Hyundai takes wraps off new motorsport hub
The nation’s largest automaker said yesterday that Hyundai Motorsport GmbH was officially inaugurated in Alzenau, Germany, in a ceremony attended by more than 120 guests.
Hyundai is preparing a return to the FIA World Rally Championship next year.
“This is a historic day which shows Hyundai Motor’s ambition to grow its performance innovative,” Hyundai’s vice president, Im Tak-uk, said at the event. “Our effort to develop advanced technology and durability for the WRC event will give better value to Hyundai customers in the future.”
After announcing its participation in the WRC at the Paris Motor Show last year, Hyundai has been pushing hard to prepare for the racing event. Since appointing Michel Nandan, who previously led Peugeot’s motorsport team and worked for Suzuki’s WRC program, as team principal, it hired professional European engineers to boost the cars’ speed. The motorsport unit now has 50 employees from 11 nations.
The company said the location of its motorsport facility is ideally located to operate the WRC racing team. The 8,200-square-meter building is within a 50-kilometer radius of the Hyundai European Technical and Design Center at Russelsheim and Hyundai Motor Europe in Offenbach. It said the facility is also near Hyundai’s Nurburgring Test Center, which will open later this year, so synergy is expected.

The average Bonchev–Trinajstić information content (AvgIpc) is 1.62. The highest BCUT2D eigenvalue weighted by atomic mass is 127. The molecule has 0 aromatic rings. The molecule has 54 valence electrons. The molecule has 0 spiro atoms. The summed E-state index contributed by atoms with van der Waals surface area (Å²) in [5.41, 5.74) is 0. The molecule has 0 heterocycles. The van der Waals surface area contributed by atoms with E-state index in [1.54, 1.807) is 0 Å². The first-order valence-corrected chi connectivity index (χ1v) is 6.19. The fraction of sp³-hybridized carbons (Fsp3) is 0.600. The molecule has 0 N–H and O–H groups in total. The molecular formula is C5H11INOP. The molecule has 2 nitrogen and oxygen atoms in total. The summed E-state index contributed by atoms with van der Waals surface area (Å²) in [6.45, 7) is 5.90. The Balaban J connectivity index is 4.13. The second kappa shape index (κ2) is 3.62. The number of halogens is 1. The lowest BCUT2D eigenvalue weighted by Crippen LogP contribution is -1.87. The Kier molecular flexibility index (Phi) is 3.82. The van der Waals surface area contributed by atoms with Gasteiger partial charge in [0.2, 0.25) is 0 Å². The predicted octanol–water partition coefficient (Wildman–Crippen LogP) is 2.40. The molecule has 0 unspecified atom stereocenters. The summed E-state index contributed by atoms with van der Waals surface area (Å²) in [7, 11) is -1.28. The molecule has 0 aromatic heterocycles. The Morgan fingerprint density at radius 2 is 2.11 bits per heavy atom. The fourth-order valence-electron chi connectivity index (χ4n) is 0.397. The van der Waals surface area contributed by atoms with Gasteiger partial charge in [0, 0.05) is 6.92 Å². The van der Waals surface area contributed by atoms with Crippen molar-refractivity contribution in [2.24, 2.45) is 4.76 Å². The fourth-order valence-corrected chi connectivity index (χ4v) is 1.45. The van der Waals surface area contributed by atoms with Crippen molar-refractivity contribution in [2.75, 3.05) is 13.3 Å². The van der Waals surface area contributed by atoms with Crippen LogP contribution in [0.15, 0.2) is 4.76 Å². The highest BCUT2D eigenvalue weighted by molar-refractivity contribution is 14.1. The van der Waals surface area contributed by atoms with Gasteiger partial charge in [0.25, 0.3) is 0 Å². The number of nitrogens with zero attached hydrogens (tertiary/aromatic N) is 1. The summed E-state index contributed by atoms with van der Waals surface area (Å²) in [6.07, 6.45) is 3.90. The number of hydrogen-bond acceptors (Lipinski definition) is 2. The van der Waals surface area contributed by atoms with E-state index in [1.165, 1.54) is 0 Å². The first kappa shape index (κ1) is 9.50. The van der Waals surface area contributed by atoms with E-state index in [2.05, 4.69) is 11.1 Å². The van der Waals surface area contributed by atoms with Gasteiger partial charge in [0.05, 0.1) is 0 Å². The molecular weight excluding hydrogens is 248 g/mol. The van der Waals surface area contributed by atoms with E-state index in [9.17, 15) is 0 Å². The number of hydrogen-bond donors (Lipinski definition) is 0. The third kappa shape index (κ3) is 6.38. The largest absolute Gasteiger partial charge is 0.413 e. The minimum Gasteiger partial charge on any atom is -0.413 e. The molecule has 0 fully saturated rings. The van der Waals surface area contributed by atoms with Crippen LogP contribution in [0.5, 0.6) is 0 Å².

The company said that its motorsport unit in Germany will fully cooperate with the Namyang R&D Center in Hwaseong, Gyeonggi, to develop a world-class rally car.
“Hyundai Motorsport will not only boost Hyundai’s brand power in the world, but also acts as a performance engineering platform,” said Hyundai Motorsport President Choi Gyoo-heon.
Hyundai is developing a racing vehicle based on its i20 World Rally Car for the WRC Monte Carlo Rally debut in January. The car, which recently finished its first comprehensive testing session in Europe, is equipped with a 1,600cc turbocharged engine that can produce nearly 300 horsepower. It also has an all-wheel drive system and a six-speed?sequential gearbox.
The rally, organized by the International Automobile Federation (FIA), is in its 41st year. It remodels mass-produced commercial cars to racing cars and has been considered as the top sporting stage for global automakers. The French auto brand Citroen has swept the event for past five years.
Hyundai withdrew from the WRC in 2003, after a three-year stint in the premier class with its Accent-based car.
“We have a challenge ahead of us and we have the perfect facility here to prepare for it [WRC],” Nandan said.
BY JOO KYUNG-DON [firstname.lastname@example.org]
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